IN THE space of a week, Egypt has gone from tourist mecca to a place that people avoid. It has gone from a police state to one where the dictator who has ruled for nearly 30 years is shaking in his shoes. There is talk of an uprising in Yemen too – the West is less interested in what goes on there than in Cairo so we won’t be seeing too many headlines about Sana’a.
But Egypt’s case is interesting, to say the least. The last time there was anything like this it was in the years following the assassination of Anwar Sadat by the Muslim Brotherhood. Their expectations were belied – they hoped that the people would support them in the chaos that followed the slaying of Sadat in revenge for his having signed the Camp David peace deal with Menachem Begin.
But the people preferred the iron arm of the dictator as long as stability was restored in the country and the Muslim Brotherhood was given a working over; 302 of them were tried and though some were acquitted, many met their fate by firing squad. Their leaders were tortured and Ayman al-Zawahiri, one of the key men, fled the country in 1985 when Mubarak began to hunt out those who were part of the Brotherhood.
Zawahiri fled to Afghanistan and we know whom he tied up with; he became the spiritual mentor of one Osama bin Laden, the man who is better known worldwide than even Julian Assange. (Adam Curtis has some brilliant footage of a young Zawahiri in court as part of his documentary, The Power of Nightmares).
In Algeria, similarly, the Islamic Salvation Front indulged in a grisly campaign of murder and intimidation in the early 90s after they had made a decent showing in the elections and then been frozen out by the ruling party, hoping that the people would rise up and join them. Once again, the desire for stability – no matter the kind of political system that would bring it about – won and the Islamists have never been a force there since then. There is a school of Islamic thought that holds that in times of anarchy, the rule of a dictator is to be preferred to no rule; that’s one of the reasons why there are so many dictatorships in the Muslim world.
Given this background, it is important that the Islamists do not try to capitalise on the situation in Egypt, even though the sight of Mubarak quaking in his shoes must be a source of much amusement and delight to them. It appears that they are now supporting an army takeover as long as Mubarak is exiled. There are plenty of Islamists in the armed forces as can be gauged from the killing of Sadat, hence this preference.
But the most interesting fallout could be in the Gulf states, those tiny empires of sand which have financed people like Mubarak for years and years. Propped up by the Americans, the Gulf sheikhs – in the UAE, Qatar, Saudi Arabia, the Sultanate of Oman, Kuwait and Bahrain – have been living it up in style and mollifying their citizenry with handouts to keep them in a comatose state. As long as the oil price is kept at levels that the Americans can manage to buy, the sheikhs have known that they are safe.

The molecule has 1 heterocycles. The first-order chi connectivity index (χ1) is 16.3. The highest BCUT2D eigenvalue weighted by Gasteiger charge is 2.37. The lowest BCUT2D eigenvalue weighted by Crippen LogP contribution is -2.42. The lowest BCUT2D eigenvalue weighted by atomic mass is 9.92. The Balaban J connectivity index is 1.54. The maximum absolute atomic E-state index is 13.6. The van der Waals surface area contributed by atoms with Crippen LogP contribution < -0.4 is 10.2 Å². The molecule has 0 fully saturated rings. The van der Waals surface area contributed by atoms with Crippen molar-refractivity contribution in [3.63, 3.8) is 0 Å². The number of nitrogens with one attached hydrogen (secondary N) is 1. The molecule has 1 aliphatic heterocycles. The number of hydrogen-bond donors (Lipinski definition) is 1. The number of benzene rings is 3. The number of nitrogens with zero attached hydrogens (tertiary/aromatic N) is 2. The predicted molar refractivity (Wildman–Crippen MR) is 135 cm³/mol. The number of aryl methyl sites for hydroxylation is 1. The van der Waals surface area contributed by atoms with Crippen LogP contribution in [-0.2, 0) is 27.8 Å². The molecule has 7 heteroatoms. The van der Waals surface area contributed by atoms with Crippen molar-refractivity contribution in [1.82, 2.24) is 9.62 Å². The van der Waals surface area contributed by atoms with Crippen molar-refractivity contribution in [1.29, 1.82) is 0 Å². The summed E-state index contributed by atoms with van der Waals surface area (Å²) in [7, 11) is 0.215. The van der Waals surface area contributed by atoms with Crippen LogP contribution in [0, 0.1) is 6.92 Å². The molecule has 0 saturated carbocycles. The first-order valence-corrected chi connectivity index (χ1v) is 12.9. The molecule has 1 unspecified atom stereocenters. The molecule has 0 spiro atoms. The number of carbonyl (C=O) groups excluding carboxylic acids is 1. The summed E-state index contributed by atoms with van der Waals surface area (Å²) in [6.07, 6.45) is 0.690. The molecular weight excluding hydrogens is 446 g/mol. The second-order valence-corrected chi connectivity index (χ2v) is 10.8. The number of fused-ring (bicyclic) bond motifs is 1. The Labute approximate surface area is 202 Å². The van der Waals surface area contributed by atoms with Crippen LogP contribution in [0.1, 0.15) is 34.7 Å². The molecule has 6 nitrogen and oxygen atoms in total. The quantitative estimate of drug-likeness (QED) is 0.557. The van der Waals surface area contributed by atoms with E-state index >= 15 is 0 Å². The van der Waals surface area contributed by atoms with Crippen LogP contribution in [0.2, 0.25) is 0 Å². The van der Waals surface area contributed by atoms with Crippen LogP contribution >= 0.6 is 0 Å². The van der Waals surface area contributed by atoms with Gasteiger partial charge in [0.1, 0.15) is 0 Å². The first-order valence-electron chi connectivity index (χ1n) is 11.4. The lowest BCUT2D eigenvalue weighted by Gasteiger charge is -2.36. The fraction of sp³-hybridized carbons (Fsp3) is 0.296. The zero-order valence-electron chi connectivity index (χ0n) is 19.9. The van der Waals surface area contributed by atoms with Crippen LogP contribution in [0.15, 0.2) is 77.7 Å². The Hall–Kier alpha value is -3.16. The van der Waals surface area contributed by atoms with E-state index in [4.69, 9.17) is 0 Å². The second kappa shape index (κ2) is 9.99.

Saudi Arabia has a sizeable number who subscribe to the Islamic model of a state; as long back as 1979, the Islamists tried to take power by seizing the Grand Mosque in Mecca. Bin Laden enjoys considerable popularity in the country and he must be overjoyed to see those who exiled him and stripped him of his citizenship in this situation. Saudi ruler, King Abdullah bin Abdulaziz is much more popular than the former ruler, Fahd, but the armed forces cannot control the country if something erupts. American assistance will be needed as it was in 1979 though the whole thing became farce when the US helicopter flying to the aid of the then king, Khalid, crashed in the desert. It will be more bloody and violent if trouble breaks out – the Saudi method of keeping something quiet is by extermination.
Of the six Gulf states, only Qatar has reason to feel somewhat confident that there will be no trouble. The head of the country, Sheikh Hamad bin Khalifa al-Thani, has brought in some reforms, given women more right and also helped the birth of Al Jazeera which surely must take some credit for all the protests. The other Gulf states will be very nervous, especially Oman, where Sultan Qaboos has ruled for nearly 40 years without a change in sight.
But leave all this aside – the most nervous of all countries will be the US of A which has troops in many of the states and gets most of its oil from the region. If trouble does break out, the rulers will call on the US for help to stay in power and given that oil is part of the equation, the Americans will have no choice but to agree.